Espen Rasmussen - Panos Pictures
CCMP Fellowships to the UNFCCC COP17 Climate Summit in South Africa – Nov 28-Dec 9, 2011
The Climate Change Media Partnership (CCMP) is proud to announce the launch of a Fellowship programme that will send journalists to the United Nations Climate Change Conference in Durban (COP17) in late 2011. The Fellowships are open predominantly to journalists from developing countries, but journalists from the US and Russia are also welcome to apply.
Formed in 2007 by Internews’ Earth Journalism Network (EJN), Panos London and the International Institute for Environment and Development (IIED), the CCMP has brought developing country journalists to the annual UN climate summits over the past four years. This has enabled them to cover the summit for their home media organisations, work with experienced and knowledgeable journalists from around the world, and gain a multifaceted understanding of climate change’s global impact. Numerous regional organisations also play a supporting role in the partnership.
As part of the fellowships, the CCMP will cover travel, lodging and daily subsistence expenses, arrange press accreditation at COP17, and provide other support services. The Fellows will benefit from a series of specially designed activities, including an orientation session, breakfast briefings, a field trip and a media clinic.
The CCMP fully respects the editorial independence of all journalists. Throughout the conference, Fellows are free to report as they see fit. We do require that Fellows attend the entire summit, provide copies or summaries of all the stories they file during COP17 for posting on our websites and that they show collegial attitude towards other Fellows. One of the main benefits of this program will be the opportunity for Fellows to exchange views and information with their journalistic peers from around the world.
Fellowship applications open on June 9, 2011 and close at midnight on June 30, 2011. All journalists working for media in a developing country, the US or Russia are eligible to apply. Traditionally, we have only welcomed journalists from developing countries, but due to the challenges of reporting on climate change in the US and Russia, and the availability of funding for Fellows from these countries, we are opening this year’s Fellowships to US and Russian journalists, as well. Criteria for evaluating applicants will include the prospective Fellow’s demonstrated interest in climate change issues; their audience; and the ability of the Fellowship to provide an opportunity for those journalists who might not otherwise have a chance to cover such events.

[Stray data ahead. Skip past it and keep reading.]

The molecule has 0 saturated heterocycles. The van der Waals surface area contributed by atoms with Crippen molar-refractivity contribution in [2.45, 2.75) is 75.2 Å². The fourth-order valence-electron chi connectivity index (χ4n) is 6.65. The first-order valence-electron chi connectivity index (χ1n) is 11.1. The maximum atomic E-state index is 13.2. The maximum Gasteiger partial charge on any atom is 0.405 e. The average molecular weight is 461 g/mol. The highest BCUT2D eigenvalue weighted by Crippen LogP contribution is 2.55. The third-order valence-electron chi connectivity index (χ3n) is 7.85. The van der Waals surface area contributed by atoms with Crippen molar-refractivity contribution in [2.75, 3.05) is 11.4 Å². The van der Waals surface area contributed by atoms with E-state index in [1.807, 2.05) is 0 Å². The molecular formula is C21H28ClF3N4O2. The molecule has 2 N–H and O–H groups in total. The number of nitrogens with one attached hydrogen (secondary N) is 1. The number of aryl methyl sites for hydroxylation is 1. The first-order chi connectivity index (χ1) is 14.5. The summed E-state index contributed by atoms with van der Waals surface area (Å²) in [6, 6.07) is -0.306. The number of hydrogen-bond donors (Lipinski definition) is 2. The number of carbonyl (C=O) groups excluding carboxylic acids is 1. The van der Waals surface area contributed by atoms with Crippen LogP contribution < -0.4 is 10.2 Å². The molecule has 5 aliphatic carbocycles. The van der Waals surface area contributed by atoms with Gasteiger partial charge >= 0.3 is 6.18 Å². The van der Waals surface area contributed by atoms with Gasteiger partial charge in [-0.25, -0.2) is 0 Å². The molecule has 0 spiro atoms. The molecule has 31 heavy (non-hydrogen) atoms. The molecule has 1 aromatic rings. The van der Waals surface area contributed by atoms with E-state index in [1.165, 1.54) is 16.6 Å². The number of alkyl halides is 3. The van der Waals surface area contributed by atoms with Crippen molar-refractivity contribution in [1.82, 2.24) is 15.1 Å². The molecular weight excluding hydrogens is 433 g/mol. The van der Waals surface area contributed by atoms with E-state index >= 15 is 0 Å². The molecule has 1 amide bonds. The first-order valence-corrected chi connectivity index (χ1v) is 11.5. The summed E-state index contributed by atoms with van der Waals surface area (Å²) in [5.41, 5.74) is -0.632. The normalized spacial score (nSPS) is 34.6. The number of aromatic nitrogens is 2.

At the moment, we only have sufficient funding to bring a small number of Fellows, but are actively working to increase our support in order to increase those numbers. In addition to selecting Fellows whom we hope to announce in September, therefore, we’ll also create a waitlist from which we can select additional journalists as more funding becomes available. Although we expect there will be a diverse range of experience and regions represented among the Fellows, one goal of this program is to reach audiences – particularly marginalized communities – who are currently underserved when it comes to climate information.
Any queries may be submitted to firstname.lastname@example.org. Initial funding for this program is provided by private US foundations, including the Kendeda Fund and the Smart Family Foundation.
Applicants will be required to:
- Complete and submit an online application form before the June 30, 2011 deadline.
- Provide a support letter from their editor, producer, or supervisor
[Note: Freelance journalists are welcome to apply, but must provide a letter of support indicating that their stories will be published or broadcast]
- Provide two samples of their work, published within the last 12 months
- Have a valid passport that will not expire before June, 2012
Internews Network and Internews Europe developed the Earth Journalism Network to empower and enable journalists from developing countries to cover the environment more effectively. EJN establishes networks of environmental journalists in countries where they don’t exist, and builds their capacity where they do, through training workshops and fellowship programs, the development of briefing materials and online tools, support for production and distribution, and the provision of small grants.
The International Institute for Environment and Development (IIED) is an independent, non-profit research institute and registered charity. Set up in 1971 and based in London, IIED provides expertise and leadership in researching and achieving sustainable development.
Panos London promotes the participation of poor and marginalised people in national and international development debates through media and communication projects. It has been supporting journalists, editors and media organisations in the developing world for 25 years.